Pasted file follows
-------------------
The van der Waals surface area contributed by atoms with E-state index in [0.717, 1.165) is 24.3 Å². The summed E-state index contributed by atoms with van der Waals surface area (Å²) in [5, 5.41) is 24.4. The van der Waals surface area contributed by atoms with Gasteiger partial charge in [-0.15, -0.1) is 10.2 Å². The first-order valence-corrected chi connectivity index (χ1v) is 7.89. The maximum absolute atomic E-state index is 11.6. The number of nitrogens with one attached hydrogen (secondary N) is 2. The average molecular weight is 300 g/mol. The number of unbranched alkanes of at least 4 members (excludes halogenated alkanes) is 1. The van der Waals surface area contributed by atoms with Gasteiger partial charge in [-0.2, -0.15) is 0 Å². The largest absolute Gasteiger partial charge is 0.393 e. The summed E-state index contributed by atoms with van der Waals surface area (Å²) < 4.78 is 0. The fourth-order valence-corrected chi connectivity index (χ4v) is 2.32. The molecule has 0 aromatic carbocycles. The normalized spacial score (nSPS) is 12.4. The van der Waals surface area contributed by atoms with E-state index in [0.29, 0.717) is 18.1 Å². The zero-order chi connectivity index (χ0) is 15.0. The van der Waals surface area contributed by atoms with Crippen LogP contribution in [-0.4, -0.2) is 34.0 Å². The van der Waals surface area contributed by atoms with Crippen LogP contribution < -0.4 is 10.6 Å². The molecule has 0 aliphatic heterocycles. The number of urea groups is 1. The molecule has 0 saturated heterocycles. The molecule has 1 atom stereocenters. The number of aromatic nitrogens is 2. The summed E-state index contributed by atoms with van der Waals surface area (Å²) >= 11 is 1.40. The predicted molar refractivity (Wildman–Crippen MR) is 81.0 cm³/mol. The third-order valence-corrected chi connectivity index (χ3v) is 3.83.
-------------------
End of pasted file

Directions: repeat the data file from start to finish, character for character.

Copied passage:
The van der Waals surface area contributed by atoms with E-state index in [0.717, 1.165) is 24.3 Å². The summed E-state index contributed by atoms with van der Waals surface area (Å²) in [5, 5.41) is 24.4. The van der Waals surface area contributed by atoms with Gasteiger partial charge in [-0.15, -0.1) is 10.2 Å². The first-order valence-corrected chi connectivity index (χ1v) is 7.89. The maximum absolute atomic E-state index is 11.6. The number of nitrogens with one attached hydrogen (secondary N) is 2. The average molecular weight is 300 g/mol. The number of unbranched alkanes of at least 4 members (excludes halogenated alkanes) is 1. The van der Waals surface area contributed by atoms with Gasteiger partial charge in [-0.2, -0.15) is 0 Å². The largest absolute Gasteiger partial charge is 0.393 e. The summed E-state index contributed by atoms with van der Waals surface area (Å²) < 4.78 is 0. The fourth-order valence-corrected chi connectivity index (χ4v) is 2.32. The molecule has 0 aromatic carbocycles. The normalized spacial score (nSPS) is 12.4. The van der Waals surface area contributed by atoms with E-state index in [0.29, 0.717) is 18.1 Å². The zero-order chi connectivity index (χ0) is 15.0. The van der Waals surface area contributed by atoms with Crippen LogP contribution in [-0.4, -0.2) is 34.0 Å². The van der Waals surface area contributed by atoms with Crippen LogP contribution < -0.4 is 10.6 Å². The molecule has 0 aliphatic heterocycles. The number of urea groups is 1. The molecule has 0 saturated heterocycles. The molecule has 1 atom stereocenters. The number of aromatic nitrogens is 2. The summed E-state index contributed by atoms with van der Waals surface area (Å²) >= 11 is 1.40. The predicted molar refractivity (Wildman–Crippen MR) is 81.0 cm³/mol. The third-order valence-corrected chi connectivity index (χ3v) is 3.83.